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Published: July 29th 2017
We had arrived in Madrid the night before, hopped on to the Metro and checked in to our en-suite 4 bed dorm at OK Hostel Madrid with no issues. There was evidence of us having two room mates but we didn't see them until this morning (although we heard them both come in). The room had a balcony and an exterior shutter that blocked out e 99.9% of the daylight (great for me) so I was a little confused when my alarm went off at 08:30 this morning as I thought it was still the middle of the night (and felt like it too)!
We quietly showered and dressed and made our way downstairs to tuck into the bargain €3 breakfast our hostel offered. I thought it was a decent offering for €3, it even included cook your own pancakes, but Dan wasn't too keen (the coco rocks were to hard for him....). After breakfast, we packed up our bags for the day and joined e free/pay what you think it's worth walking tour organised by the hotel and taken by our guide Viviana. It was scheduled to leave at 11am Spanish time aka 11:20 :-)
The tour route
started in Plaza Mayor (the main square) where we heard about the Spanish Monarchy, the cost of the apartments surrounding the sq. and a little about Viviana our guide, who is from Columbia. Then it was down to Puerta del Sol, a plaza in the centre of Madrid and he centre of Spain. It houses the statue of the 'Bear and the Strawberry Tree' the municipal symbol of the city and a statue of one of the many kings (Charles or Phillip of varying numerical suffix). Next it was past the Opera (Metro station and building itself) through Plaza de Oriente and in front of Madrid Palace. Viviana gave us some tips on when to visit the palace for free with an EU passport (6-8pm) and we talked about the cathedral opposite, we later saw it from a better angle from the distance and discussed the Spanish Inquisition and Spains conversion to Catholicism way back in the late 1400's (or expulsion/execution of Jews and Muslims). Finally we made our way across to a small square which housed the city hall and back up to Plaza Mayor where we discussed the widespread disease in the city during times of plague and
how that saw the birth of tapas and sangria (through only being able to drink alcohol, not water, and the need to lower the alcohol content and eat little and often so as not to get drunk 24/7).
Once the tour was over we grabbed a coffee and started making a plan for the next two days and plotting places of interest on Google Maps, my good friend and basketball team mate Manuel, who is a From Madrid, had kindly provided a number of good suggestions. We decided to retrace our steps from the tour in order to take some more pictures without feeling rushed and then started to make our way over to the west of the city towards the Temple of Debod an Egyptian structure in the middle of a large park. On our way there we visited Plaza de Espanya and made a stop in a bakery chain called Rodilla.
Having taken in some views of the landscape in the distance from the park we made our way to the metro in order to get across town to Valesquez in order to walk around the shopping area between here, Serrano station and Colón. When we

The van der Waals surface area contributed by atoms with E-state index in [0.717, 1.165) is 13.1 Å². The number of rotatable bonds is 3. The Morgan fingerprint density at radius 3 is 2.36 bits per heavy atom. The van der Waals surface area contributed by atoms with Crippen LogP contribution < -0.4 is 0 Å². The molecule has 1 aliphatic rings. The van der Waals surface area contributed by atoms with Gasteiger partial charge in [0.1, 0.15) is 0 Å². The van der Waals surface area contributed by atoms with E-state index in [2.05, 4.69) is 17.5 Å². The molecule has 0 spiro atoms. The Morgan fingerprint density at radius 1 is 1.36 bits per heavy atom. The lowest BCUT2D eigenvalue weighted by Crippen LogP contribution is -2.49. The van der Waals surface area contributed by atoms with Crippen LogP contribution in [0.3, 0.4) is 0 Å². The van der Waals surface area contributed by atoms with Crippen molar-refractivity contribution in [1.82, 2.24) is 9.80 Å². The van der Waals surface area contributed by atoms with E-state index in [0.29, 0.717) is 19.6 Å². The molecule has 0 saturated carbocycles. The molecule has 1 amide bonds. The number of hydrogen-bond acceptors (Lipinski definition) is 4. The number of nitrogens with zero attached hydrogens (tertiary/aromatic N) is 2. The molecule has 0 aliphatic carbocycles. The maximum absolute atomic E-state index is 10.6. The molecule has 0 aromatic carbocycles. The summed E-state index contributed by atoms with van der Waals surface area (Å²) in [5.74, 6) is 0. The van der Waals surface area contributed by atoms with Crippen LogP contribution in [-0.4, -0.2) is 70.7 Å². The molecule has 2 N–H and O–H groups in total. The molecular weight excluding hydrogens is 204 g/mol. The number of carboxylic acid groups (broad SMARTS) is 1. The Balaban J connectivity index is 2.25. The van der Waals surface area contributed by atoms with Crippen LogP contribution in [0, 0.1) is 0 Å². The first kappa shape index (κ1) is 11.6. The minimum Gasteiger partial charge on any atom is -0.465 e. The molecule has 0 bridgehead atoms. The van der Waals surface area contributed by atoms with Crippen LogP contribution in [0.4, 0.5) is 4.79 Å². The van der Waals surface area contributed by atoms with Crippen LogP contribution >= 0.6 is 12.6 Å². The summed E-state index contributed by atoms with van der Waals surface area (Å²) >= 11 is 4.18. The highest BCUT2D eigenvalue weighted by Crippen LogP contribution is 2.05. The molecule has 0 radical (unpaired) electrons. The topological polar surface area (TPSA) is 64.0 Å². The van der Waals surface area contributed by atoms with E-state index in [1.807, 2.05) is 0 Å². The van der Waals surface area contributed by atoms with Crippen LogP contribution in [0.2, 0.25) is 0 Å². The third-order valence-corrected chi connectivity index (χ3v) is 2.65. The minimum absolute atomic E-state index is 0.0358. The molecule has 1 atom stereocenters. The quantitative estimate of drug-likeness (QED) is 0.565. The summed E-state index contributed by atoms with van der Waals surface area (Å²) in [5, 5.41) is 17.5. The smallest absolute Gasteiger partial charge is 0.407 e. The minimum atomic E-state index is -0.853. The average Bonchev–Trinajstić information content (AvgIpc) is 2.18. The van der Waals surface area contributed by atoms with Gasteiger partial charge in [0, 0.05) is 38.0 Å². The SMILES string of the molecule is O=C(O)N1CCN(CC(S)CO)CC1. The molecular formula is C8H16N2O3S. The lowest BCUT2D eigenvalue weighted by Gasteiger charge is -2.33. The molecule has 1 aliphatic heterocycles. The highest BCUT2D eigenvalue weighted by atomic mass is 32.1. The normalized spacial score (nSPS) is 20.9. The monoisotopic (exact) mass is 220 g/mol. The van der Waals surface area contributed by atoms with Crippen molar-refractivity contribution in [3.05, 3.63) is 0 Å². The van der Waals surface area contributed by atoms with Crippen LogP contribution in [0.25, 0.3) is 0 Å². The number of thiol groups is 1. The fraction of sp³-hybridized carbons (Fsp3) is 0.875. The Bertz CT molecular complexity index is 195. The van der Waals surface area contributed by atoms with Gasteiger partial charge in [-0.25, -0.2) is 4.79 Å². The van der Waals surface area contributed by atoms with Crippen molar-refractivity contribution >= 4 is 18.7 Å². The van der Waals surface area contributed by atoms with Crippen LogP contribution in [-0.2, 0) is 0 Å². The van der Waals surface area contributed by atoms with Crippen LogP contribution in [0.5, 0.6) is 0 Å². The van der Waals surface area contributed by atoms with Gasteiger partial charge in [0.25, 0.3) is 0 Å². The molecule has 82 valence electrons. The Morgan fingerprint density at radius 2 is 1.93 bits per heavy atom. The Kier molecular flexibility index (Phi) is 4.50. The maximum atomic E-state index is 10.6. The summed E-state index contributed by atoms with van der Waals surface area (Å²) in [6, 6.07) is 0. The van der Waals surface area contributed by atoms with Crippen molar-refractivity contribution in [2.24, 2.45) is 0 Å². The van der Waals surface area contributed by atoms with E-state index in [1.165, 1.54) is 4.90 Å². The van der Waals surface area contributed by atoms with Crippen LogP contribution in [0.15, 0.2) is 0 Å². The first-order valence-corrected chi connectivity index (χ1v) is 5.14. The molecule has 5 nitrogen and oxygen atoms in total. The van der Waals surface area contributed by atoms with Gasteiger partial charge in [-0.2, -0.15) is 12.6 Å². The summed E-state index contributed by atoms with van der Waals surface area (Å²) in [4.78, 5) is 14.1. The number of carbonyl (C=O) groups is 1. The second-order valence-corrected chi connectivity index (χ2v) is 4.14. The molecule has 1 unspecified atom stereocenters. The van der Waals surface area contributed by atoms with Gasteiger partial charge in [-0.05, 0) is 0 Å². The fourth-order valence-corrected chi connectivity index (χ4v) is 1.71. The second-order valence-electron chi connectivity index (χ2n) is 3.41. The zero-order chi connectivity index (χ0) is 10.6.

exited the station we were greeted with a view of a massive pearly white church called xxxx
. We walked around these streets for a while and made our way up to a tapas place called Jurucha, which Manu had suggested, to scope it out for a later date. We didn't make e any purchases however as A) the shops were fairly high end and B) neither of us have that much room or weight allowance left in our bags! Next we headed over to Plaza Colón where there is one of the largest Spanish flags flying I have ever seen before wandering down to Puerta de Alcalá a multiple arched structure adorned with chariots on top. As we were right next to Parque de el Retiro we almost headed in there to look around but decided we should leave ourselves something to do for the next 36h we had in Madrid, so opted to leave it for tomorrow and head back to the hostel to freshen up before dinner.
At about 9pm, as Spaniards start their evening/dinner no earlier than this, we wandered around the corner from our Hostel to Casa Baja. This street, and the ones surrounding it,
seem to house some of the most highly rated restaurants in Madrid, as suggested by Manu and verified by TripAdvisor ratings. We opted for a place called Almander
13 a small bar which served a number of traditional dishes at reasonable prices. Dan got a beer, I got what I thought was a beer (it said 'beer with must' in the English menu we were given) but turned out to be white wine (or lost in translation). For food, we shared a Serrano and Brie Rosca (Bagel) to start, I opted for the 'surprise' Spanish omelette (the surprise was bacon and cheese) and Dan had home made crisps topped with 'smashed eggs' and diced ham, a traditional dish, the food was very good.
After dinner we wandered the streets for a while, investigated he churro place we had been recommended but decided we were too full, so bought an ice cream instead and sat in Plaza Mayor to eat it and take in the evening. We then dodged all the looky looky men and massage ladies and made it back to the hostel to get some rest for an equally busy day tomorrow.
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